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Black Earth

Outside perhaps Morton Feldman or George Crumb's Black Angels, can't think of more fitting tribute music to today's Spanish tragedy than Bohren & Der Club of Gore's Black Earth (out May 4 on Ipecac), which arrived today. Despite the death metal overtones of the artist and title, it's actually a slow, mournful assemblage of bowed standup bass, death-march jazz drumming, and keyboard melodies that bubble up from underwater depths where no light reaches. It is coelecanth slow and chillingly wise, killingly lonely music. There is tenor saxophone, which is something is something I usually do not suffer, but it works (it sounds, perhaps, like the saxophone that must play in one of Murakami's characters bars, noirish but strangely without affect). Elegaic in a non-saccharine way, yet not without a wry sense of humor, it is music for the after of everything.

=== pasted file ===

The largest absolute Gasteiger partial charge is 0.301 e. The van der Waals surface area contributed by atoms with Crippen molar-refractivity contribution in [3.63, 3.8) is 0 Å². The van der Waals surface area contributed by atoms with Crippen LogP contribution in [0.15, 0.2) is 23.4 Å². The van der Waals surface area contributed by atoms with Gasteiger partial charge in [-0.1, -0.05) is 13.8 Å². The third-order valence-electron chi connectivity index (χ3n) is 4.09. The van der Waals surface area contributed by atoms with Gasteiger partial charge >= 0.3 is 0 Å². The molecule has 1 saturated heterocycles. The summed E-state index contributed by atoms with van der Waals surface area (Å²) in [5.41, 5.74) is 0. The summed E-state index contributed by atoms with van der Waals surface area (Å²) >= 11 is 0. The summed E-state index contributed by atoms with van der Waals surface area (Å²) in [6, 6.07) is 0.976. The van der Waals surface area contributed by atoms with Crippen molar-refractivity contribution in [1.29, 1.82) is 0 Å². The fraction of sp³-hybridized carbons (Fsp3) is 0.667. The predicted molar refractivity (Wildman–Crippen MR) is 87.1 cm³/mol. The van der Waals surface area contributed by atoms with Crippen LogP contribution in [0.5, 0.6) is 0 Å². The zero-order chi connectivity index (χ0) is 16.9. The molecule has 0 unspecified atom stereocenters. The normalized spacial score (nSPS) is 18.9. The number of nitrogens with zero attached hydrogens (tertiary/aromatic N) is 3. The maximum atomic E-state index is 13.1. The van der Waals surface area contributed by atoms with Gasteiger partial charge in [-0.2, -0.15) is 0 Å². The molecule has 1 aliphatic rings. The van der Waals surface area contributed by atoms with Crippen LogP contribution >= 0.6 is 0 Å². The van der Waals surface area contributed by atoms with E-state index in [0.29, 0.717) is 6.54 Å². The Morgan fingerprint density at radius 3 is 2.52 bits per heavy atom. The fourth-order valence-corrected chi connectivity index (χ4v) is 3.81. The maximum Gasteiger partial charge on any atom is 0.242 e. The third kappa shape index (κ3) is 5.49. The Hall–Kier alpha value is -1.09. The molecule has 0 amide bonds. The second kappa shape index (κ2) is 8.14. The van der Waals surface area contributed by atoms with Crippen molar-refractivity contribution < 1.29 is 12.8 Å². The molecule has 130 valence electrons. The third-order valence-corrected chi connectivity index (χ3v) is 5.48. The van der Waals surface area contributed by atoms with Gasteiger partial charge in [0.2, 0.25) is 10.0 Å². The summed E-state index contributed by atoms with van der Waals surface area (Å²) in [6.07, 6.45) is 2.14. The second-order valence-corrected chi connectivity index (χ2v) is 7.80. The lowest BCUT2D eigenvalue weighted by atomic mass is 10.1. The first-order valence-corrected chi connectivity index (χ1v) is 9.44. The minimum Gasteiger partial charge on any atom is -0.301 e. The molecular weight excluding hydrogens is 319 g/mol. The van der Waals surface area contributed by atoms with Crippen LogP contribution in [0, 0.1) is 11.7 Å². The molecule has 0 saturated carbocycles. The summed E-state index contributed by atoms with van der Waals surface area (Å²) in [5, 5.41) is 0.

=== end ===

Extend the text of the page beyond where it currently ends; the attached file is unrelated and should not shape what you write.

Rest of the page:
Thank you for using "coelecanth" as an adjective. Those kinds of things make my day.

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